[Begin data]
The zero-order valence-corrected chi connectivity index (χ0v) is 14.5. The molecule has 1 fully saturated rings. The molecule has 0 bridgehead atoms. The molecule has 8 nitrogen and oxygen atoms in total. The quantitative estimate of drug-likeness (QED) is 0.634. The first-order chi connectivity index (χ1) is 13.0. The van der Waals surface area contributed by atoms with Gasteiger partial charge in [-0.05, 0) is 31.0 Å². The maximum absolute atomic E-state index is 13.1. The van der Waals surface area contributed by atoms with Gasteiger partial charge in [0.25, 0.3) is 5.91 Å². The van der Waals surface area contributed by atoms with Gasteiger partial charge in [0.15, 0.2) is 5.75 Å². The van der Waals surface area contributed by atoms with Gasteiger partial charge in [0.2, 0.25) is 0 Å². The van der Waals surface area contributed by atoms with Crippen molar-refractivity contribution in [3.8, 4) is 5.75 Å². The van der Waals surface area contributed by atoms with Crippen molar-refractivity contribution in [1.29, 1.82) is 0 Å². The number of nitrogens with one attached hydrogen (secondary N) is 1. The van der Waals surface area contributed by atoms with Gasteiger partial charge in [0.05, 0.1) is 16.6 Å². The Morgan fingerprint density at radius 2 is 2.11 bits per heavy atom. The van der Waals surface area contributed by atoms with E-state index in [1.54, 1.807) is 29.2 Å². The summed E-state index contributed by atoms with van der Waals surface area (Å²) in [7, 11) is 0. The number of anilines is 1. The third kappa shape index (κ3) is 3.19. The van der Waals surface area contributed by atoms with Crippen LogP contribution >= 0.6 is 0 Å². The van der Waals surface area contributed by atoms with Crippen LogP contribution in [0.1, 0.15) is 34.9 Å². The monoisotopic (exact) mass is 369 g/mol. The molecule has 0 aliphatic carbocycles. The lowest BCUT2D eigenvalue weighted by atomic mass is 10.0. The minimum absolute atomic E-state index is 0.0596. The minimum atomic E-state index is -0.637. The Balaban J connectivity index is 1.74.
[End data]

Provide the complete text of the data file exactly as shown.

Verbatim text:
The zero-order valence-corrected chi connectivity index (χ0v) is 14.5. The molecule has 1 fully saturated rings. The molecule has 0 bridgehead atoms. The molecule has 8 nitrogen and oxygen atoms in total. The quantitative estimate of drug-likeness (QED) is 0.634. The first-order chi connectivity index (χ1) is 13.0. The van der Waals surface area contributed by atoms with Gasteiger partial charge in [-0.05, 0) is 31.0 Å². The maximum absolute atomic E-state index is 13.1. The van der Waals surface area contributed by atoms with Gasteiger partial charge in [0.25, 0.3) is 5.91 Å². The van der Waals surface area contributed by atoms with Gasteiger partial charge in [0.15, 0.2) is 5.75 Å². The van der Waals surface area contributed by atoms with Gasteiger partial charge in [0.2, 0.25) is 0 Å². The van der Waals surface area contributed by atoms with Crippen molar-refractivity contribution in [3.8, 4) is 5.75 Å². The van der Waals surface area contributed by atoms with Crippen molar-refractivity contribution in [1.29, 1.82) is 0 Å². The number of nitrogens with one attached hydrogen (secondary N) is 1. The van der Waals surface area contributed by atoms with Gasteiger partial charge in [0.05, 0.1) is 16.6 Å². The Morgan fingerprint density at radius 2 is 2.11 bits per heavy atom. The van der Waals surface area contributed by atoms with E-state index in [1.54, 1.807) is 29.2 Å². The summed E-state index contributed by atoms with van der Waals surface area (Å²) in [7, 11) is 0. The number of anilines is 1. The third kappa shape index (κ3) is 3.19. The van der Waals surface area contributed by atoms with Crippen LogP contribution >= 0.6 is 0 Å². The van der Waals surface area contributed by atoms with Crippen LogP contribution in [0.1, 0.15) is 34.9 Å². The monoisotopic (exact) mass is 369 g/mol. The molecule has 0 aliphatic carbocycles. The lowest BCUT2D eigenvalue weighted by atomic mass is 10.0. The minimum absolute atomic E-state index is 0.0596. The minimum atomic E-state index is -0.637. The Balaban J connectivity index is 1.74.